Margaret Atwood: the Price of Fame

Published by marco on

Margaret Atwood published The Handmaid’s Tale in 1985 (I read it in 2015). Last year, Hulu aired a television series based on the book.

So, now, poor Margaret is famous, taking opprobrium from the new feminists who hadn’t even been born when Atwood was already fighting for women’s rights. She is also in rarified company: since a TV show now accompanies her book, she can be thrown into a list alongside Fifty Shades Freed (the last entry in the well-known feminist trilogy), the latest Maze Runner book and The Girl in the Spider’s Web, which extends the universe created in Stieg Larsson’s Millennium Series (that includes Girl with the Dragon Tattoo), a universe that was decent, but didn’t really need extending.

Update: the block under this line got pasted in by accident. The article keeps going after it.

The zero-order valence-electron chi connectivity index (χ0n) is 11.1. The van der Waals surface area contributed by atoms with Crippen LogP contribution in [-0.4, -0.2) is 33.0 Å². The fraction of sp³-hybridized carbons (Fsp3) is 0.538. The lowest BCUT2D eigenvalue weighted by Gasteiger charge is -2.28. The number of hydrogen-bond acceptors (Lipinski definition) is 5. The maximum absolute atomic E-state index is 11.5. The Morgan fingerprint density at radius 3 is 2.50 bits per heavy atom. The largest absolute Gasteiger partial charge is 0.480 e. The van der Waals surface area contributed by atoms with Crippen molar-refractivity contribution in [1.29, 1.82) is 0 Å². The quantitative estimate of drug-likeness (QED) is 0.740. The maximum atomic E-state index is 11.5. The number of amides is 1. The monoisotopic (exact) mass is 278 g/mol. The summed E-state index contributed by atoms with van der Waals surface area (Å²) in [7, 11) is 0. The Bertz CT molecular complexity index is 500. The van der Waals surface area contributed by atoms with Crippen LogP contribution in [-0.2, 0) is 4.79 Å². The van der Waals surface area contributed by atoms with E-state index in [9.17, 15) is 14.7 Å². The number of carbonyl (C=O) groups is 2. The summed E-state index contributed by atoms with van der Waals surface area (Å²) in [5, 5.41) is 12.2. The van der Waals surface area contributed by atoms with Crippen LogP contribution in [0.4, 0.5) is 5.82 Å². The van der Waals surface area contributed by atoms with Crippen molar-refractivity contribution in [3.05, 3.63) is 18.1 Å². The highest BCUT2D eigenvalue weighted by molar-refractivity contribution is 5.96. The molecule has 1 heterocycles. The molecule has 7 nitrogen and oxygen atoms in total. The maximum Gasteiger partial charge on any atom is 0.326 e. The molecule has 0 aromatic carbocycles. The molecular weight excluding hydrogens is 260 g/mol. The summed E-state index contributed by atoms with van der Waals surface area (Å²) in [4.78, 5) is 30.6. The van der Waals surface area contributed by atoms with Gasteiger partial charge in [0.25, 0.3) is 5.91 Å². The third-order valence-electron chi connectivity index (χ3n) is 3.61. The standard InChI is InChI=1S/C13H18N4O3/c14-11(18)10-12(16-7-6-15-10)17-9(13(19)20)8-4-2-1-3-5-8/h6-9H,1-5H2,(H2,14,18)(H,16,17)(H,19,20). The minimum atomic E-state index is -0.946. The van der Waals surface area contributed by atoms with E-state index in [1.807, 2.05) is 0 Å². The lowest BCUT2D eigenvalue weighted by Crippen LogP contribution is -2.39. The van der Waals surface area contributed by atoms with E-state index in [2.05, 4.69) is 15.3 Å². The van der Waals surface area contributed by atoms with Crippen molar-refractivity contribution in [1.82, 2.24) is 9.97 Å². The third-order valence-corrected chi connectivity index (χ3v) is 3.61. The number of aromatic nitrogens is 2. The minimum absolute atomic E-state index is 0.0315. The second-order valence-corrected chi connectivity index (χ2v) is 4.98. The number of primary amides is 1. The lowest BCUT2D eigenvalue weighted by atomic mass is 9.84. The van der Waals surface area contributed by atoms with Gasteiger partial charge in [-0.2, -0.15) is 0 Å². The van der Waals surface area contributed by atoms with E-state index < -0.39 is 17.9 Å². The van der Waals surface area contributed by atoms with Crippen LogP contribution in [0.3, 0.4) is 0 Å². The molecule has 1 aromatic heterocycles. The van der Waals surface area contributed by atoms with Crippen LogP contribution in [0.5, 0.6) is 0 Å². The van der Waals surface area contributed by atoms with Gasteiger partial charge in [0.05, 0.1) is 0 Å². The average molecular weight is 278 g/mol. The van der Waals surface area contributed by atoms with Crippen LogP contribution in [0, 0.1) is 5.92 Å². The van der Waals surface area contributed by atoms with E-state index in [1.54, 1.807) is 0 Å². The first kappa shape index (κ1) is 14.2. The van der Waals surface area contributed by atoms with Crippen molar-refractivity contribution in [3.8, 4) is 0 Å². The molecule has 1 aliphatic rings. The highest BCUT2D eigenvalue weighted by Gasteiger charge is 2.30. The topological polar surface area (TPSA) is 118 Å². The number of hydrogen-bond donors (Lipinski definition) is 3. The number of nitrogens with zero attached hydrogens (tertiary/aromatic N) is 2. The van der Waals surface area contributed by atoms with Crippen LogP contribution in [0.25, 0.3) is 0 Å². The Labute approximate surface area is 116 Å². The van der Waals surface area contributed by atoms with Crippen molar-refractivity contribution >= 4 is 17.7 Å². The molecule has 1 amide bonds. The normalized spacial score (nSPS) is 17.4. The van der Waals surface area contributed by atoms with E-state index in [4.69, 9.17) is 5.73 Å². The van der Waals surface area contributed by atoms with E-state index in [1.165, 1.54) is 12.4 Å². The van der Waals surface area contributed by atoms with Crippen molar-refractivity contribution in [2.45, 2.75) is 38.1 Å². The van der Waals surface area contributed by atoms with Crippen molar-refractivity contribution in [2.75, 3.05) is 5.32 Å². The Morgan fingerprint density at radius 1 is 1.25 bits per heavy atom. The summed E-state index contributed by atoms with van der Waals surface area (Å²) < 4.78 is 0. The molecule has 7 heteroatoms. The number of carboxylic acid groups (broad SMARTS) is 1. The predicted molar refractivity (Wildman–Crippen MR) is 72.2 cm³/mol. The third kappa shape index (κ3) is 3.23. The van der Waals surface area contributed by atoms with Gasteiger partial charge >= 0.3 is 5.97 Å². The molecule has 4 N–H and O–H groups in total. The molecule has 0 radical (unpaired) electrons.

I was a bit surprised to see the NYC Public Library using the criteria “books from which audio-visual media have been produced” to come up with a list of recommendations for me. What did poor Margaret do to deserve this? She became popular, I guess. I imagine if Raskolnikov were to get his own TV series, Dostoyevsky would be consigned to the same fate of lining up with the latest YA authors and comic-book-movie novelizations.